Gretchen Wilson At Grand Ole Opry


Gretchen Wilson's big, rowdy songs about country life took country radio by storm in 2003, and she hasn't slowed down since. After years of singing in bars waiting to be discovered, Wilson's hit single “Redneck Woman” made her a star. Her first album, Here for the Party, debuted at No.1 and went multi-platinum.

Gretchen Wilson grew up in rural Pocahontas, Illinois. Born to a single, teenage mother, Gretchen and her mom and siblings struggled to get by. Wilson dropped out of 9th grade to be a cook and bartender alongside her mom. She began singing in local bars as well. When she was 18 and performing in the St. Louis area, Wilson and her band were hired as the house musicians for a bar in Springfield, Missouri. A few years later, Wilson made the move to Nashville, where John Rich and Big Kenny heard her singing in a bar. Rich helped Wilson write “Redneck Woman,” and the rest is country music history.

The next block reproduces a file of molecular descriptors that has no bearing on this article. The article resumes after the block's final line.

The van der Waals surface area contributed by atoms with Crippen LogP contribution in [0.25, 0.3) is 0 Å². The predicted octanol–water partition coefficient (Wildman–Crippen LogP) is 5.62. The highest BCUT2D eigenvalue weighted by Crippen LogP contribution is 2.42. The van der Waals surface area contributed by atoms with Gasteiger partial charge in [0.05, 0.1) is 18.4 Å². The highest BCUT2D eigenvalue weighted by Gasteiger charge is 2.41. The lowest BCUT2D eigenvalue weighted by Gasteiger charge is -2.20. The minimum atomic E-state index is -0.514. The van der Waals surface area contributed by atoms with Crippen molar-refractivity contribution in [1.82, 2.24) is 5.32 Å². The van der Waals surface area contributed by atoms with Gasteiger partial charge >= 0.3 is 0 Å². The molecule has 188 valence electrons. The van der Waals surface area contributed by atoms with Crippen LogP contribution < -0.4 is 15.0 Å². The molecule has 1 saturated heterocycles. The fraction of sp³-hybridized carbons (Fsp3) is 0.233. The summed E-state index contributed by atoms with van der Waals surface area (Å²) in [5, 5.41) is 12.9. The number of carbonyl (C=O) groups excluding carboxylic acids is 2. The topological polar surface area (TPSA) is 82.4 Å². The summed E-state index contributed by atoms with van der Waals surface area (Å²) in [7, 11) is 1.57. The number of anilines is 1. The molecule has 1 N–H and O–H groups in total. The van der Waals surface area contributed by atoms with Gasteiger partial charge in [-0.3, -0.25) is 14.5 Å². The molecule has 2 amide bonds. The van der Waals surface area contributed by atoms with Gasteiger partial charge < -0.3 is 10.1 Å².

Wilson followed Here for the Party with three more albums and has 5 Top Ten hits to her name: “Redneck Woman,” “Here for the Party,” “When I Think About Cheatin,” “Homewrecker,” and “All Jacked Up.” Wilson's tough, hard working, hard partying persona and rollicking, Southern rock-inspired anthems resonate strongly with country fans. Wilson has performed as a backing artist for Brooks and Dunn and Montgomery Gentry. She won a Grammy for Best Country Femal Vocal Performer.
Wilson is involved with children's charities, participating in fundraising for St. Jude's Children's Hospital and the Make a Wish Foundation. Wilson earned her GED at age 34 and has become an advocate for adult education and literacy programs.
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